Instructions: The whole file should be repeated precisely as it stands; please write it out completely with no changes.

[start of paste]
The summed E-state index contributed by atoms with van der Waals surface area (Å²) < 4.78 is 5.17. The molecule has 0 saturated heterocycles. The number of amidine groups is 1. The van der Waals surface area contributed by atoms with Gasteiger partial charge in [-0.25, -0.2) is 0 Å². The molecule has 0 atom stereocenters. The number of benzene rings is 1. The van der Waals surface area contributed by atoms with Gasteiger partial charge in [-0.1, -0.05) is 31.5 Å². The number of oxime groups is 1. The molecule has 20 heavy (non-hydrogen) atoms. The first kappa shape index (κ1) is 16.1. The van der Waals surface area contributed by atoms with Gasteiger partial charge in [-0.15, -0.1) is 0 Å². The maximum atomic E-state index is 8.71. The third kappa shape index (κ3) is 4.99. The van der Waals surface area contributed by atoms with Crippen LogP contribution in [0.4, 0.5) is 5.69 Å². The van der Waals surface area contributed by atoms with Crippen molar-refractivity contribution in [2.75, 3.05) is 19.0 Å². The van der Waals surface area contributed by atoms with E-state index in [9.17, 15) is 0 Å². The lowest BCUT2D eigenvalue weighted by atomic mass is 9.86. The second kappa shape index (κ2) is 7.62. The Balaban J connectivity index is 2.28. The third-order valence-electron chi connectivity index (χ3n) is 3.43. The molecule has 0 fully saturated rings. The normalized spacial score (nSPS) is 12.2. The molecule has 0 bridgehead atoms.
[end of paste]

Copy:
The summed E-state index contributed by atoms with van der Waals surface area (Å²) < 4.78 is 5.17. The molecule has 0 saturated heterocycles. The number of amidine groups is 1. The van der Waals surface area contributed by atoms with Gasteiger partial charge in [-0.25, -0.2) is 0 Å². The molecule has 0 atom stereocenters. The number of benzene rings is 1. The van der Waals surface area contributed by atoms with Gasteiger partial charge in [-0.1, -0.05) is 31.5 Å². The number of oxime groups is 1. The molecule has 20 heavy (non-hydrogen) atoms. The first kappa shape index (κ1) is 16.1. The van der Waals surface area contributed by atoms with Gasteiger partial charge in [-0.15, -0.1) is 0 Å². The maximum atomic E-state index is 8.71. The third kappa shape index (κ3) is 4.99. The van der Waals surface area contributed by atoms with Crippen LogP contribution in [0.4, 0.5) is 5.69 Å². The van der Waals surface area contributed by atoms with Crippen molar-refractivity contribution in [2.75, 3.05) is 19.0 Å². The van der Waals surface area contributed by atoms with E-state index in [9.17, 15) is 0 Å². The lowest BCUT2D eigenvalue weighted by atomic mass is 9.86. The second kappa shape index (κ2) is 7.62. The Balaban J connectivity index is 2.28. The third-order valence-electron chi connectivity index (χ3n) is 3.43. The molecule has 0 fully saturated rings. The normalized spacial score (nSPS) is 12.2. The molecule has 0 bridgehead atoms.